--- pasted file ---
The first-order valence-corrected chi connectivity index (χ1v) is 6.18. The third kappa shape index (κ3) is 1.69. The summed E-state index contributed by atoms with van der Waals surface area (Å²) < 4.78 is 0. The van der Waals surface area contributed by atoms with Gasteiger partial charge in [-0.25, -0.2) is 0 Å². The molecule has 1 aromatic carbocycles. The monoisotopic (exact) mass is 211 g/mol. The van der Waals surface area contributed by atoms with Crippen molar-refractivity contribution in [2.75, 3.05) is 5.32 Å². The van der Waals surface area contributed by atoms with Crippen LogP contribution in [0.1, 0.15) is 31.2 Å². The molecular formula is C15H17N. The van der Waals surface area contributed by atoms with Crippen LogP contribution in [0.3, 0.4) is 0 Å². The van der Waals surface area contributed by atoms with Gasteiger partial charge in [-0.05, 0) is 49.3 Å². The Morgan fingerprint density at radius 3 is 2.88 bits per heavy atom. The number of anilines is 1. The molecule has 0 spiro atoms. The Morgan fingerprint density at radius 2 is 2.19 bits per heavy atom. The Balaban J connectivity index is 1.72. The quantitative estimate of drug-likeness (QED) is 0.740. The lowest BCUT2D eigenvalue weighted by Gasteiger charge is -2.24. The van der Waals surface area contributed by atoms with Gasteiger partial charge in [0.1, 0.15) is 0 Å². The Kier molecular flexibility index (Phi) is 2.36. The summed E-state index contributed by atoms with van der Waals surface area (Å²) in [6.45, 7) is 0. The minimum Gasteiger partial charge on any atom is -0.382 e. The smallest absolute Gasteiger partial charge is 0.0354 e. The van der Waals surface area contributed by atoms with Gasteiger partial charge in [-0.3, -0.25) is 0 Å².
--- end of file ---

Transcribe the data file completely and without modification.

The first-order valence-corrected chi connectivity index (χ1v) is 6.18. The third kappa shape index (κ3) is 1.69. The summed E-state index contributed by atoms with van der Waals surface area (Å²) < 4.78 is 0. The van der Waals surface area contributed by atoms with Gasteiger partial charge in [-0.25, -0.2) is 0 Å². The molecule has 1 aromatic carbocycles. The monoisotopic (exact) mass is 211 g/mol. The van der Waals surface area contributed by atoms with Crippen molar-refractivity contribution in [2.75, 3.05) is 5.32 Å². The van der Waals surface area contributed by atoms with Crippen LogP contribution in [0.1, 0.15) is 31.2 Å². The molecular formula is C15H17N. The van der Waals surface area contributed by atoms with Crippen LogP contribution in [0.3, 0.4) is 0 Å². The van der Waals surface area contributed by atoms with Gasteiger partial charge in [-0.05, 0) is 49.3 Å². The Morgan fingerprint density at radius 3 is 2.88 bits per heavy atom. The number of anilines is 1. The molecule has 0 spiro atoms. The Morgan fingerprint density at radius 2 is 2.19 bits per heavy atom. The Balaban J connectivity index is 1.72. The quantitative estimate of drug-likeness (QED) is 0.740. The lowest BCUT2D eigenvalue weighted by Gasteiger charge is -2.24. The van der Waals surface area contributed by atoms with Gasteiger partial charge in [0.1, 0.15) is 0 Å². The Kier molecular flexibility index (Phi) is 2.36. The summed E-state index contributed by atoms with van der Waals surface area (Å²) in [6.45, 7) is 0. The minimum Gasteiger partial charge on any atom is -0.382 e. The smallest absolute Gasteiger partial charge is 0.0354 e. The van der Waals surface area contributed by atoms with Gasteiger partial charge in [-0.3, -0.25) is 0 Å².